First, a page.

Media Archive

Brownville voters OK purchase of tractor, trailer

Article from The Piscataquis Observer, Wednesday, September 06, 2006

By Stuart Hedstrom
Staff Writer

BROWNVILLE — Town selectmen authorized Town Manager Sophie Wilson to purchase a new zero-turn John Deere tractor, and a 14-foot trail­er to haul the tractor in, during a bi-monthly meeting on August 30. The tractor will be used to mow cemeteries and town lots.

At a special town meeting in July, residents voted to appropri­ate $9,500 from surplus to pay for the trailer and tractor. Approximately $7,000 of the appropriated sum will be ear­marked for the tractor, and the rest will be for purchasing the trailer.

Brownville currently has a 2000 John Deere tractor, that has needed repair work in recent years. The town plans to keep the 2000 model, which will be able to fit in the trailer with the new unit.

In other business, Wilson informed the board that the Atlantic Salmon Federation would like to give the town prop­erty along the Pleasant River near the site of the organiza­tion's old dam.

Wilson added that the Atlantic Salmon Federation said the land could be converted into a park, and the only requirement for Brownville would be that the deed needs to include a restric­tion on dams being built next to the land.

Wilson said gifts of land to the town must be approved by voters at town meeting, and an article on the property will be included in the March 2007 town meeting warrant.

Wilson said that if Brownville residents decline to accept the land, the Atlantic Salmon Federation will look to donate the property to a non-profit organization.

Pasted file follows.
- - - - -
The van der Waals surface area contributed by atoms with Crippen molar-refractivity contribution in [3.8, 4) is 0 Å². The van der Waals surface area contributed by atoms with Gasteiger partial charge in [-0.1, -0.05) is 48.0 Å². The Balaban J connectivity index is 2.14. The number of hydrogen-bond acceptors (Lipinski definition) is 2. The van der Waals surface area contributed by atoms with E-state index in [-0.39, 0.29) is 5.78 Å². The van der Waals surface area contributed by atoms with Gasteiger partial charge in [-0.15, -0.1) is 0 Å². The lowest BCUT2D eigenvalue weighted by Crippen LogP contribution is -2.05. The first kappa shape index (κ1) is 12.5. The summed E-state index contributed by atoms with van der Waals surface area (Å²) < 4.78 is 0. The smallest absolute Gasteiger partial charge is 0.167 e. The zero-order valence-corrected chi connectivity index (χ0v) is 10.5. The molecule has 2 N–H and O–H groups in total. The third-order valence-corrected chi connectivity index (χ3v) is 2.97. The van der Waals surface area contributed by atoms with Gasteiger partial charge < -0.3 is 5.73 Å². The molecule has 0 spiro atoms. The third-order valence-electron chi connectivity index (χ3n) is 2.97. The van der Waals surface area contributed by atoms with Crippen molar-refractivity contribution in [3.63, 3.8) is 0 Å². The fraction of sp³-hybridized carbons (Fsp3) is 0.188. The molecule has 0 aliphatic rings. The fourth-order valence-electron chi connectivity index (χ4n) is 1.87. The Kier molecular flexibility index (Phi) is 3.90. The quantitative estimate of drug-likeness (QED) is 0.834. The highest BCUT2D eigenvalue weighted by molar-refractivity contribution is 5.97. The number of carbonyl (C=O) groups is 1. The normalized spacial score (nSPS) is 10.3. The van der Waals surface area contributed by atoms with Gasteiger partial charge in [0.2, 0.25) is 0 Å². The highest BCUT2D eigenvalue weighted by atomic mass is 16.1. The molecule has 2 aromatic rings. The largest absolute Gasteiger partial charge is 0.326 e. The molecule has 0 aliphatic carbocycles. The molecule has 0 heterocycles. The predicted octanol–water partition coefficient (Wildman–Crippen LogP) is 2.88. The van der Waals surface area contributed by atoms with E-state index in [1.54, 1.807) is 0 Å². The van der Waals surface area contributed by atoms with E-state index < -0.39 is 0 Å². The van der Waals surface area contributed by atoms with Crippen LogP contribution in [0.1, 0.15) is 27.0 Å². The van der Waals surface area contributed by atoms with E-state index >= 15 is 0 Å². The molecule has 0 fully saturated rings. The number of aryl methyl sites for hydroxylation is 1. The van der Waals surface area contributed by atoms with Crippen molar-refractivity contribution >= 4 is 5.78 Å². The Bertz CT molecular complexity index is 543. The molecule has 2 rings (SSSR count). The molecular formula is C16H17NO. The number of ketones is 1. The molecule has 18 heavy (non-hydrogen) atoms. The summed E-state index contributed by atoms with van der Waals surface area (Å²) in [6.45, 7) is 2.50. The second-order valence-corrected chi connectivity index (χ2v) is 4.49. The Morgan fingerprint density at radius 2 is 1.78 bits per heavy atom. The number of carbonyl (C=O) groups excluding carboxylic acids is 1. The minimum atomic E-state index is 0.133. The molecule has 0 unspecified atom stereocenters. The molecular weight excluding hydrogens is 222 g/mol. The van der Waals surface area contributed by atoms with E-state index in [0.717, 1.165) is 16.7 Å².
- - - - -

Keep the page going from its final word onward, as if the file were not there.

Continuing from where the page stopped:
Wilson also gave selectmen a new draft of the town's mass gathering ordinance to review, and take action on in the future. At a public hearing in July, resi­dents voiced their displeasure with the first draft that would have established guidelines for town officials to grant permits allowing outdoor events of 500 people or more.

Resident concerns with the first draft stemmed from docu­ment wording, as they wondered how a section reading "adequate portable water must be provid­ed" would be interpreted when new town officials are in office. Residents wondered if adequate would be seen as a set amount, and, if so, how this figure would be established.

Another concern with the mass ordinance draft came from the summer concert session for The Junction, an outdoor music venue on Route 11, still being in session. Residents felt an ordi­nance should be established after the season ended in mid-August, in order to gain a better sense of what should be required in granting permits for mass gath­erings.

Selectmen also met with Brownville Police Chief Todd Lyford about a request from the town of Milo for an agreement on mutual aid. The agreement would have Brownville being the first town Milo calls on for aid.

"I don't want to be their first responding unit, or have them be our first responding unit," said Lyford, favoring Brownville's current non-exclusive policy of mutual service when emergen­cies arise in neighboring towns.

Brownville officials also were hesitant to enter into an agree­ment, for fear of town personnel being called upon in non-emer­gency situations. "Mutual aid is not to help respond when some­one is writing a traffic ticket," said Wilson.


NOTE - This article reflects the views of the author and not necessarily those of the TRC Alliance Team.